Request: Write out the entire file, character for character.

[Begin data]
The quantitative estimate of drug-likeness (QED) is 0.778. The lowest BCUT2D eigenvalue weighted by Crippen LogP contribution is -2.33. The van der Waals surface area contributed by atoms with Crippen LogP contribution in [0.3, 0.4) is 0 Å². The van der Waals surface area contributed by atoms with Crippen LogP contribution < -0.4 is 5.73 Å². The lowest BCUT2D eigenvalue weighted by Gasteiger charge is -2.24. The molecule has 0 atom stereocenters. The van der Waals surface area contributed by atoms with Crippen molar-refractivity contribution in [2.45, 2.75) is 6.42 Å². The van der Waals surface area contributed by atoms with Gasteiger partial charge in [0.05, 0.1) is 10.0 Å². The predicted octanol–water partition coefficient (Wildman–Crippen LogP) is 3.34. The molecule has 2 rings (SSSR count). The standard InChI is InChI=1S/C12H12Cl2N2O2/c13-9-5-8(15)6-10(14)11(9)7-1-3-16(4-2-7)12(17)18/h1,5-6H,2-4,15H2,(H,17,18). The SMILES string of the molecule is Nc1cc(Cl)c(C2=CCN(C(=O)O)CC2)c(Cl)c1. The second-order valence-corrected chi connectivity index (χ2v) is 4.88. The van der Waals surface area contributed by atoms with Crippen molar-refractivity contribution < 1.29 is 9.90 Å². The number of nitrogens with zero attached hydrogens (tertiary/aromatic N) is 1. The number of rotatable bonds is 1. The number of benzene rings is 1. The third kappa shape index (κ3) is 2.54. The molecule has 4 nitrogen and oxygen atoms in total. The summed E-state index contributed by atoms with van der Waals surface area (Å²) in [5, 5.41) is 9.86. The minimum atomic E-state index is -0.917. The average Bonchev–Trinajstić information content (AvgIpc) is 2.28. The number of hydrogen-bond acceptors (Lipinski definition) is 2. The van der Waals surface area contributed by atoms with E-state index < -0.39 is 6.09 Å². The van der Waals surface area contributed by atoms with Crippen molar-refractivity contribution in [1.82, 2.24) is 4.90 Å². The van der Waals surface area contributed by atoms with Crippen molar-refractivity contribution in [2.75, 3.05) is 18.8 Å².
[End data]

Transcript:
The quantitative estimate of drug-likeness (QED) is 0.778. The lowest BCUT2D eigenvalue weighted by Crippen LogP contribution is -2.33. The van der Waals surface area contributed by atoms with Crippen LogP contribution in [0.3, 0.4) is 0 Å². The van der Waals surface area contributed by atoms with Crippen LogP contribution < -0.4 is 5.73 Å². The lowest BCUT2D eigenvalue weighted by Gasteiger charge is -2.24. The molecule has 0 atom stereocenters. The van der Waals surface area contributed by atoms with Crippen molar-refractivity contribution in [2.45, 2.75) is 6.42 Å². The van der Waals surface area contributed by atoms with Gasteiger partial charge in [0.05, 0.1) is 10.0 Å². The predicted octanol–water partition coefficient (Wildman–Crippen LogP) is 3.34. The molecule has 2 rings (SSSR count). The standard InChI is InChI=1S/C12H12Cl2N2O2/c13-9-5-8(15)6-10(14)11(9)7-1-3-16(4-2-7)12(17)18/h1,5-6H,2-4,15H2,(H,17,18). The SMILES string of the molecule is Nc1cc(Cl)c(C2=CCN(C(=O)O)CC2)c(Cl)c1. The second-order valence-corrected chi connectivity index (χ2v) is 4.88. The van der Waals surface area contributed by atoms with Crippen molar-refractivity contribution < 1.29 is 9.90 Å². The number of nitrogens with zero attached hydrogens (tertiary/aromatic N) is 1. The number of rotatable bonds is 1. The number of benzene rings is 1. The third kappa shape index (κ3) is 2.54. The molecule has 4 nitrogen and oxygen atoms in total. The summed E-state index contributed by atoms with van der Waals surface area (Å²) in [5, 5.41) is 9.86. The minimum atomic E-state index is -0.917. The average Bonchev–Trinajstić information content (AvgIpc) is 2.28. The number of hydrogen-bond acceptors (Lipinski definition) is 2. The van der Waals surface area contributed by atoms with E-state index < -0.39 is 6.09 Å². The van der Waals surface area contributed by atoms with Crippen molar-refractivity contribution in [1.82, 2.24) is 4.90 Å². The van der Waals surface area contributed by atoms with Crippen molar-refractivity contribution in [2.75, 3.05) is 18.8 Å².